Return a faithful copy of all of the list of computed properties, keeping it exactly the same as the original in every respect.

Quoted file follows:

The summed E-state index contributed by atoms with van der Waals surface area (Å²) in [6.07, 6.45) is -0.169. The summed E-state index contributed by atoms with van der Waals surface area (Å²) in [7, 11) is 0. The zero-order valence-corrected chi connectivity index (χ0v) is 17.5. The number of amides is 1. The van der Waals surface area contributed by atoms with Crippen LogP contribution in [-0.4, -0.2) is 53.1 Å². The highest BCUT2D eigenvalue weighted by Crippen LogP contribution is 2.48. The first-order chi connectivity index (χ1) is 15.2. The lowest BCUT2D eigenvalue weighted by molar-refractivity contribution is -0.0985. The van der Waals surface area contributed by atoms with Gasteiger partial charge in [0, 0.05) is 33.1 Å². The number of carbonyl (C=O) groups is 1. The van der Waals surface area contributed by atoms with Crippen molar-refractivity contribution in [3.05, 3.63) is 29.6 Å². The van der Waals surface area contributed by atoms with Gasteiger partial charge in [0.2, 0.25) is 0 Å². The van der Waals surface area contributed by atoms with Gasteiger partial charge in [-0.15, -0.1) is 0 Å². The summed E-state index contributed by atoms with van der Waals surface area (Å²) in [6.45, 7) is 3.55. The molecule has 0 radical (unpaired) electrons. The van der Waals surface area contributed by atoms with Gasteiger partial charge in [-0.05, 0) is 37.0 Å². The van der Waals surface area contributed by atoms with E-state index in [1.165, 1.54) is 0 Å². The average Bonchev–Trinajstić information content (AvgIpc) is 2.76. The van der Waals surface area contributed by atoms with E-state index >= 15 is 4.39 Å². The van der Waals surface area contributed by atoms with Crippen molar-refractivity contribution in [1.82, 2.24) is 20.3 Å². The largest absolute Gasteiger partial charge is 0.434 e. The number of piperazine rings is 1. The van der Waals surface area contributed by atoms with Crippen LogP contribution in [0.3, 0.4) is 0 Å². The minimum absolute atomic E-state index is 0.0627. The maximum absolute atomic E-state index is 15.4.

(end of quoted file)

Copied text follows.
The summed E-state index contributed by atoms with van der Waals surface area (Å²) in [6.07, 6.45) is -0.169. The summed E-state index contributed by atoms with van der Waals surface area (Å²) in [7, 11) is 0. The zero-order valence-corrected chi connectivity index (χ0v) is 17.5. The number of amides is 1. The van der Waals surface area contributed by atoms with Crippen LogP contribution in [-0.4, -0.2) is 53.1 Å². The highest BCUT2D eigenvalue weighted by Crippen LogP contribution is 2.48. The first-order chi connectivity index (χ1) is 15.2. The lowest BCUT2D eigenvalue weighted by molar-refractivity contribution is -0.0985. The van der Waals surface area contributed by atoms with Gasteiger partial charge in [0, 0.05) is 33.1 Å². The number of carbonyl (C=O) groups is 1. The van der Waals surface area contributed by atoms with Crippen molar-refractivity contribution in [3.05, 3.63) is 29.6 Å². The van der Waals surface area contributed by atoms with Gasteiger partial charge in [0.2, 0.25) is 0 Å². The van der Waals surface area contributed by atoms with Gasteiger partial charge in [-0.15, -0.1) is 0 Å². The summed E-state index contributed by atoms with van der Waals surface area (Å²) in [6.45, 7) is 3.55. The molecule has 0 radical (unpaired) electrons. The van der Waals surface area contributed by atoms with Gasteiger partial charge in [-0.05, 0) is 37.0 Å². The van der Waals surface area contributed by atoms with E-state index in [1.165, 1.54) is 0 Å². The average Bonchev–Trinajstić information content (AvgIpc) is 2.76. The van der Waals surface area contributed by atoms with E-state index >= 15 is 4.39 Å². The van der Waals surface area contributed by atoms with Crippen molar-refractivity contribution in [1.82, 2.24) is 20.3 Å². The largest absolute Gasteiger partial charge is 0.434 e. The number of piperazine rings is 1. The van der Waals surface area contributed by atoms with Crippen LogP contribution in [0.3, 0.4) is 0 Å². The minimum absolute atomic E-state index is 0.0627. The maximum absolute atomic E-state index is 15.4.